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Sustainability at Wake Forest

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FAQ: Sustainability Rating

Friday, June 6th, 2014

Q. I noticed that campus has a silver sustainability rating, but that we don’t make the lists of the greenest schools in magazines like the Sierra Club. Why is that?

A. Wake Forest University participates in STARS, the Association for the Advancement of Sustainability in Higher Education’s Sustainability Tracking Assessment Rating System (say that three times fast). We undertake this comprehensive reporting effort as a part of our commitment to transparency and accountability.  The framework was developed specifically to measure and track indicators of sustainability in higher education. Each campus that participates makes its report available online; no ratings or rankings are judged out of context or evaluated using metrics that create a limited view of a campuses’ commitment.  Wake Forest is one of many campuses that does not respond to other outside requests for ratings/ranking information. We encourage those groups who would like to showcase campus efforts to draw from our STARS report for any information they might need.

In 2011 and 2012 WFU submitted a STARS report and was awarded a STARS silver rating, the third highest rating possible. WFU will submit a new report in the spring of 2015 to fulfill our three-year reporting requirement.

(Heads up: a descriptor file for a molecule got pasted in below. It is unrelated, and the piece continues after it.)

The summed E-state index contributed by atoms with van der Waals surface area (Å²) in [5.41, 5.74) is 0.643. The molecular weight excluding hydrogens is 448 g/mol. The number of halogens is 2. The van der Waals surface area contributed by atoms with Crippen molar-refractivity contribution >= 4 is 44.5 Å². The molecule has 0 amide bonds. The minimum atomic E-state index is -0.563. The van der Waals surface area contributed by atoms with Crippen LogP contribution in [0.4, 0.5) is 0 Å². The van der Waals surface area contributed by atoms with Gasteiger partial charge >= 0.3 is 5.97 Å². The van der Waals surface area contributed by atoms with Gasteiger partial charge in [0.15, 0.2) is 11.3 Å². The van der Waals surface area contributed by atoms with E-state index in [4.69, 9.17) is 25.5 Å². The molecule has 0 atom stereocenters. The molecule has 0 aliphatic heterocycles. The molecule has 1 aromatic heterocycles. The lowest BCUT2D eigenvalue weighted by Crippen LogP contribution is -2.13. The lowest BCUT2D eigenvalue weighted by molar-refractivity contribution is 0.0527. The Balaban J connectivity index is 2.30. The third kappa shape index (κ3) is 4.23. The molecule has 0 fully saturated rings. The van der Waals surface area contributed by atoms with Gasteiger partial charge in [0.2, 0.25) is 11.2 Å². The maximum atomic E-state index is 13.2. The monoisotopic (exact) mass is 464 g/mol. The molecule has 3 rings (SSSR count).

Sustainability Sings in the Music City

Monday, October 28th, 2013

AASHE 2013Just as fall started to peek its vibrant head around the corner, I ventured over to the music city with Dedee DeLongpré Johnston, Director of Sustainability, and Megan Anderson, Manager of Waste Reduction and Recycling, to attend the 2013 Association for the Advancement of Sustainability in Higher Education (AASHE) conference.

This year, the annual conference, which moves around the nation, attracted over 1,700 attendees. Held in the new Music City Center in downtown Nashville, a LEED silver-certified guitar shaped conference center, the energy of the city reverberated in conference attendees, including me.

As only a second-year attendee, it was an exciting opportunity to indulge in the visionary ideas presented by internationally acclaimed sustainability leaders, including Raj Patel and George Bandy, to attend a few thought-provoking workshops, and to connect with colleagues from around the world.

Members of the Southeastern Sustainability Coordinators Network congregated for dinner one evening at a local hotspot in revitalized East Nashville. It was nice to reconnect with other sustainability professionals and to meet some faculty and students from the region, who are not typically involved in the network’s regular meetings.